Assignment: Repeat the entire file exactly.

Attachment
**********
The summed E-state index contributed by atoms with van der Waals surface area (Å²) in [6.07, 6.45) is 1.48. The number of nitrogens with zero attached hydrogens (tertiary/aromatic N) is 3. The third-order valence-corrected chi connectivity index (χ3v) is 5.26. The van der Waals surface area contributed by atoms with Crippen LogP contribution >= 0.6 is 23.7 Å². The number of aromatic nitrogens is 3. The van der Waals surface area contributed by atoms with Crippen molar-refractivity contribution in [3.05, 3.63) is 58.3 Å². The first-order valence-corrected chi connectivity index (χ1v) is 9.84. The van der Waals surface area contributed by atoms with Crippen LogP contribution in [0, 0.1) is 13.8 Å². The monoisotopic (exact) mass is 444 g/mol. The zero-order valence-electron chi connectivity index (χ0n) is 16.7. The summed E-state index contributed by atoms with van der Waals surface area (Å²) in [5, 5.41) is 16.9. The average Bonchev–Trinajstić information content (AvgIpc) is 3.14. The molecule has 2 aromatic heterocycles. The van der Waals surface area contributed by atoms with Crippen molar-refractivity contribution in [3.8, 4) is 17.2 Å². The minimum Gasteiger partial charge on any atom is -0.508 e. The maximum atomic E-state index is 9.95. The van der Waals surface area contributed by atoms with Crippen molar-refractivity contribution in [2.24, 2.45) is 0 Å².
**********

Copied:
The summed E-state index contributed by atoms with van der Waals surface area (Å²) in [6.07, 6.45) is 1.48. The number of nitrogens with zero attached hydrogens (tertiary/aromatic N) is 3. The third-order valence-corrected chi connectivity index (χ3v) is 5.26. The van der Waals surface area contributed by atoms with Crippen LogP contribution >= 0.6 is 23.7 Å². The number of aromatic nitrogens is 3. The van der Waals surface area contributed by atoms with Crippen molar-refractivity contribution in [3.05, 3.63) is 58.3 Å². The first-order valence-corrected chi connectivity index (χ1v) is 9.84. The van der Waals surface area contributed by atoms with Crippen LogP contribution in [0, 0.1) is 13.8 Å². The monoisotopic (exact) mass is 444 g/mol. The zero-order valence-electron chi connectivity index (χ0n) is 16.7. The summed E-state index contributed by atoms with van der Waals surface area (Å²) in [5, 5.41) is 16.9. The average Bonchev–Trinajstić information content (AvgIpc) is 3.14. The molecule has 2 aromatic heterocycles. The van der Waals surface area contributed by atoms with Crippen molar-refractivity contribution in [3.8, 4) is 17.2 Å². The minimum Gasteiger partial charge on any atom is -0.508 e. The maximum atomic E-state index is 9.95. The van der Waals surface area contributed by atoms with Crippen molar-refractivity contribution in [2.24, 2.45) is 0 Å².